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Gilded Age Archives - SHGAPE

The Met Gala Was Not the Fancy Dress Ball Historians Were Hoping For

Posted: May 12, 2022

By Dr. Einav Rabinovitch-Fox May 12, 2022 Last Monday, the Metropolitan Museum of Art in New York City returned to its “First Monday at May” tradition, or as it is commonly known: the Met Gala. Drawing media attention and fashionistas from around the world, the Gala is the annual fundraising event for the museum’s Costume […]

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HBO’s The Gilded Age: A Disappointingly One-Sided Depiction of a Complex Era

Posted: March 29, 2022

By Dr. Nancy C. Unger and Dr. Christopher McKnight Nichols March 29, 2022 This review contains small spoilers. Our co-edited collection, A Companion to the Gilded Age and Progressive Era Wiley (Wiley Blackwell, 2017), will be released in an updated, paperback edition this spring. As scholars who have long been immersed in this pivotal period, […]

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Launching the Gilded Age and Progressive Era Podcast

Posted: September 21, 2021

By Dr. Michael Patrick Cullinane September 21, 2021 During the first COVID lockdown, in April 2020, a query flashed across my computer screen as I scrolled through H-Net: “Can anyone recommend any podcasts devoted specifically to the History of the Gilded Age and Progressive Era?” As an avid podcast listener, I should have been able […]

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Using Microhistory to Tell a Whale of a Tale

Posted: February 9, 2021

By Dr. Daniel Gifford February 9, 2021 Discovering Microhistory Although it was many years ago, I still vividly remember microhistory week in my graduate research and methods course. When employing microhistory, the historian uses a small event or story to illuminate much larger contexts and historical trends. And, as Duane Corpis suggests, one of microhistory’s […]

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Geographical Knowledge and Networks of Migration in the Post–Civil War South

Posted: November 5, 2019

By Dr. Keith McCall Emancipation introduced massive demographic shifts within the U.S. South, and with them came cultural, social, and political changes. These trends and transformations were driven by the hundreds of thousands of freedpeople who left their places of enslavement and their old neighborhoods to strike out for new locations where, they believed, they […]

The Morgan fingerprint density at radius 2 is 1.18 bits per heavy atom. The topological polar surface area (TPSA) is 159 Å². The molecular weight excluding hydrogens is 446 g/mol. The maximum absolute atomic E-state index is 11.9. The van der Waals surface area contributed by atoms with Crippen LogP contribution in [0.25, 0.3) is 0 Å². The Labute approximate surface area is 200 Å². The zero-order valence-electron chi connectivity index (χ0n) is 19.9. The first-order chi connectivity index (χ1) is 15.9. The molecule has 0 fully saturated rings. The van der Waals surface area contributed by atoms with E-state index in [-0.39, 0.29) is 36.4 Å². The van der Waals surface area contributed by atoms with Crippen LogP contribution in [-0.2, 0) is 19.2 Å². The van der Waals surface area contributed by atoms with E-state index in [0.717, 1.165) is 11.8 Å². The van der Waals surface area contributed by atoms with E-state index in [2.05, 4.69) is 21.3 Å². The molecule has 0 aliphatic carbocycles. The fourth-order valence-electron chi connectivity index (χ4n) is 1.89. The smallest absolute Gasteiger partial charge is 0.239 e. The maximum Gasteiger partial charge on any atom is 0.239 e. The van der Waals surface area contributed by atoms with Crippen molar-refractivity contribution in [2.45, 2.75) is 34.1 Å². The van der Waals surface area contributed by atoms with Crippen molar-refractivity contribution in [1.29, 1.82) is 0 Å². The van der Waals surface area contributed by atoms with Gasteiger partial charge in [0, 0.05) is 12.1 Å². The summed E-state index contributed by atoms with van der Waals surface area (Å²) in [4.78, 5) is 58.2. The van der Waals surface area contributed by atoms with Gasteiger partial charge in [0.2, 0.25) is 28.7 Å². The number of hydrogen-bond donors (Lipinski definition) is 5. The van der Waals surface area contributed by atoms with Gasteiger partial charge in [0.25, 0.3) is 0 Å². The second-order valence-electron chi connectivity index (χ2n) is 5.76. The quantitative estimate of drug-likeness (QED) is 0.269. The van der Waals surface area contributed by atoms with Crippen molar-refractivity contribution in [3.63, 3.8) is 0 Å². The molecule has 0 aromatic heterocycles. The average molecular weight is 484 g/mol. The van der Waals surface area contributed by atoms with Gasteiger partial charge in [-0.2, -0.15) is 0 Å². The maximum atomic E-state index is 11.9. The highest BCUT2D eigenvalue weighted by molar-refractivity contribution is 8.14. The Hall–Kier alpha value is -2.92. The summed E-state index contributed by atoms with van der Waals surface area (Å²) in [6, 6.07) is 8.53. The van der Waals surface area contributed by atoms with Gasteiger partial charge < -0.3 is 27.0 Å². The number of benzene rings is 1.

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A Woman Ahead of Her Time: Augusta Lewis Troup and Local Women’s Activism in New York City and New Haven, Connecticut

Posted: September 11, 2019

by Dr. Kelly Marino With centennials in 2019 and 2020 approaching, scholars are working to present the suffrage movement and its legacy in new ways. To date, most studies focus on national or state leaders who directed major organizations or accomplished well-known achievements. They often overlook local activism and less publicized campaigns that broadened the […]

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Coxey’s Army of 1894 and the State of Populist Studies

Posted: June 26, 2019

by Dr. Wesley Bishop Jeffrey Ostler once stated that the contentious field of Populist studies was, “one of the bloodiest episodes in American historiography.” The historiographical debate over Populism is, to say the least, long and nuanced. Historians as different as Richard Hofstadter, Walter Nugent, Lawrence Goodwyn, Elizabeth Sanders, Michael Kazin, John Judis, Jan-Werner Muller, […]

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Interview with SHGAPE President Al Broussard

Posted: May 24, 2019

Below we share an interview with our new SHGAPE president, Dr. Albert S. Broussard. Dr. Broussard is a professor of History at Texas A&M University, where he has taught since 1985. He will serve as SHGAPE president from 2019-2021. Could you tell us a little bit about your scholarship? My recent scholarship explores civil rights, […]

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“A Place Among Original Investigators:” Walter Wyckoff, Alfred Pierce, and Me

Posted: March 5, 2019

by Beau Driver Most historians have felt the thrill of discovery at some point while in the archives. There is a rush that comes with finding something new. For me, it has often felt as though I was suddenly taking an active role in the history that I study. I’ve experienced some of these moments […]

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The Greatest Show on Earth: Power, Spectacle, and Performance in the Traveling Circus

Posted: February 19, 2019

by William J. Hansard (Cover Image: This building in Troy, New York, has been plastered with posters advertising the Ringling Brothers circus, demonstrating the extremes to which circuses would go to stake their claim. Image courtesy of the Ringling Museum Archives. The author is indebted to the archives staff at The John and Mable Ringling Museum of […]

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